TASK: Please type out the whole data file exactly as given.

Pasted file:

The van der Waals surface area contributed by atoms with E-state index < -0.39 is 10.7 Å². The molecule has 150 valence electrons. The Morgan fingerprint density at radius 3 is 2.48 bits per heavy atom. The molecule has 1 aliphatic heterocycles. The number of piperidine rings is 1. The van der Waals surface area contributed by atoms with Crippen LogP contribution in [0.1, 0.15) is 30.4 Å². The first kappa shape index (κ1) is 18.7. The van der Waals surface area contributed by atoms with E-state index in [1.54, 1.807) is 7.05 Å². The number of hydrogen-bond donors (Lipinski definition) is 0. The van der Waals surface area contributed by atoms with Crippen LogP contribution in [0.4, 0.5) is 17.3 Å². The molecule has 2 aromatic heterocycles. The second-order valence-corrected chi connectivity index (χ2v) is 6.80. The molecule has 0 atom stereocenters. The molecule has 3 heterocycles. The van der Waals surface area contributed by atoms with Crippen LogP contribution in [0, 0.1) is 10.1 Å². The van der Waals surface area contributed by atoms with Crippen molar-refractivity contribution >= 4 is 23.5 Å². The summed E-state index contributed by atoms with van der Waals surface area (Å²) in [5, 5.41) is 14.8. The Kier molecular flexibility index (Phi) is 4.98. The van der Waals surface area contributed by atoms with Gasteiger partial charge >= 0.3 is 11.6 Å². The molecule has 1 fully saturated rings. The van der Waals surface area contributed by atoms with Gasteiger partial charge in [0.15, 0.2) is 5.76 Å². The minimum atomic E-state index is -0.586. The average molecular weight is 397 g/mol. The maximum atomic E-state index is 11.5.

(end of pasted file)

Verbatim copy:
The van der Waals surface area contributed by atoms with E-state index < -0.39 is 10.7 Å². The molecule has 150 valence electrons. The Morgan fingerprint density at radius 3 is 2.48 bits per heavy atom. The molecule has 1 aliphatic heterocycles. The number of piperidine rings is 1. The van der Waals surface area contributed by atoms with Crippen LogP contribution in [0.1, 0.15) is 30.4 Å². The first kappa shape index (κ1) is 18.7. The van der Waals surface area contributed by atoms with E-state index in [1.54, 1.807) is 7.05 Å². The number of hydrogen-bond donors (Lipinski definition) is 0. The van der Waals surface area contributed by atoms with Crippen LogP contribution in [0.4, 0.5) is 17.3 Å². The molecule has 2 aromatic heterocycles. The second-order valence-corrected chi connectivity index (χ2v) is 6.80. The molecule has 0 atom stereocenters. The molecule has 3 heterocycles. The van der Waals surface area contributed by atoms with Crippen LogP contribution in [0, 0.1) is 10.1 Å². The van der Waals surface area contributed by atoms with Crippen molar-refractivity contribution >= 4 is 23.5 Å². The summed E-state index contributed by atoms with van der Waals surface area (Å²) in [5, 5.41) is 14.8. The Kier molecular flexibility index (Phi) is 4.98. The van der Waals surface area contributed by atoms with Gasteiger partial charge >= 0.3 is 11.6 Å². The molecule has 1 fully saturated rings. The van der Waals surface area contributed by atoms with Gasteiger partial charge in [0.15, 0.2) is 5.76 Å². The minimum atomic E-state index is -0.586. The average molecular weight is 397 g/mol. The maximum atomic E-state index is 11.5.